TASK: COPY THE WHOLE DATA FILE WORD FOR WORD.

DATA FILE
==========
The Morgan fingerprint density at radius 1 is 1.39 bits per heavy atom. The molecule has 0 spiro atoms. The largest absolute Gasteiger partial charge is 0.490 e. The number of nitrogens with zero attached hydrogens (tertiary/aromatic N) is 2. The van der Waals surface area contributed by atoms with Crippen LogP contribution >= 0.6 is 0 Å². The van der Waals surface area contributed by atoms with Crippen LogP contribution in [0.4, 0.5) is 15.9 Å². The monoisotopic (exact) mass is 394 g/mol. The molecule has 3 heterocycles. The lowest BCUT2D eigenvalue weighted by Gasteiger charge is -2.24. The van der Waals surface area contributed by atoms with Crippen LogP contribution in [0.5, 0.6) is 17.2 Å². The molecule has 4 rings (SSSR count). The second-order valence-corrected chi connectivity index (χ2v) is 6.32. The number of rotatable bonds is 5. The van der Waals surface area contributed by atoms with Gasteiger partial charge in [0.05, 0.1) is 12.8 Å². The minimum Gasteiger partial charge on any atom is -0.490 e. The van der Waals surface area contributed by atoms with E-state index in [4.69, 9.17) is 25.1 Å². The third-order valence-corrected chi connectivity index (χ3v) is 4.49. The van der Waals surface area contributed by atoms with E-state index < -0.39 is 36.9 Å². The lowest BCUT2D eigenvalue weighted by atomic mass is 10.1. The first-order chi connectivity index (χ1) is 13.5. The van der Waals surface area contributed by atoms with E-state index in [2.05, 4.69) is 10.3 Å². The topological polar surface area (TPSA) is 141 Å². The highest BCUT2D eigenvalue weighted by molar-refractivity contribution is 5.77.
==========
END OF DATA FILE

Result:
The Morgan fingerprint density at radius 1 is 1.39 bits per heavy atom. The molecule has 0 spiro atoms. The largest absolute Gasteiger partial charge is 0.490 e. The number of nitrogens with zero attached hydrogens (tertiary/aromatic N) is 2. The van der Waals surface area contributed by atoms with Crippen LogP contribution >= 0.6 is 0 Å². The van der Waals surface area contributed by atoms with Crippen LogP contribution in [0.4, 0.5) is 15.9 Å². The monoisotopic (exact) mass is 394 g/mol. The molecule has 3 heterocycles. The lowest BCUT2D eigenvalue weighted by Gasteiger charge is -2.24. The van der Waals surface area contributed by atoms with Crippen LogP contribution in [0.5, 0.6) is 17.2 Å². The molecule has 4 rings (SSSR count). The second-order valence-corrected chi connectivity index (χ2v) is 6.32. The number of rotatable bonds is 5. The van der Waals surface area contributed by atoms with Gasteiger partial charge in [0.05, 0.1) is 12.8 Å². The minimum Gasteiger partial charge on any atom is -0.490 e. The van der Waals surface area contributed by atoms with E-state index in [4.69, 9.17) is 25.1 Å². The third-order valence-corrected chi connectivity index (χ3v) is 4.49. The van der Waals surface area contributed by atoms with E-state index < -0.39 is 36.9 Å². The lowest BCUT2D eigenvalue weighted by atomic mass is 10.1. The first-order chi connectivity index (χ1) is 13.5. The van der Waals surface area contributed by atoms with E-state index in [2.05, 4.69) is 10.3 Å². The topological polar surface area (TPSA) is 141 Å². The highest BCUT2D eigenvalue weighted by molar-refractivity contribution is 5.77.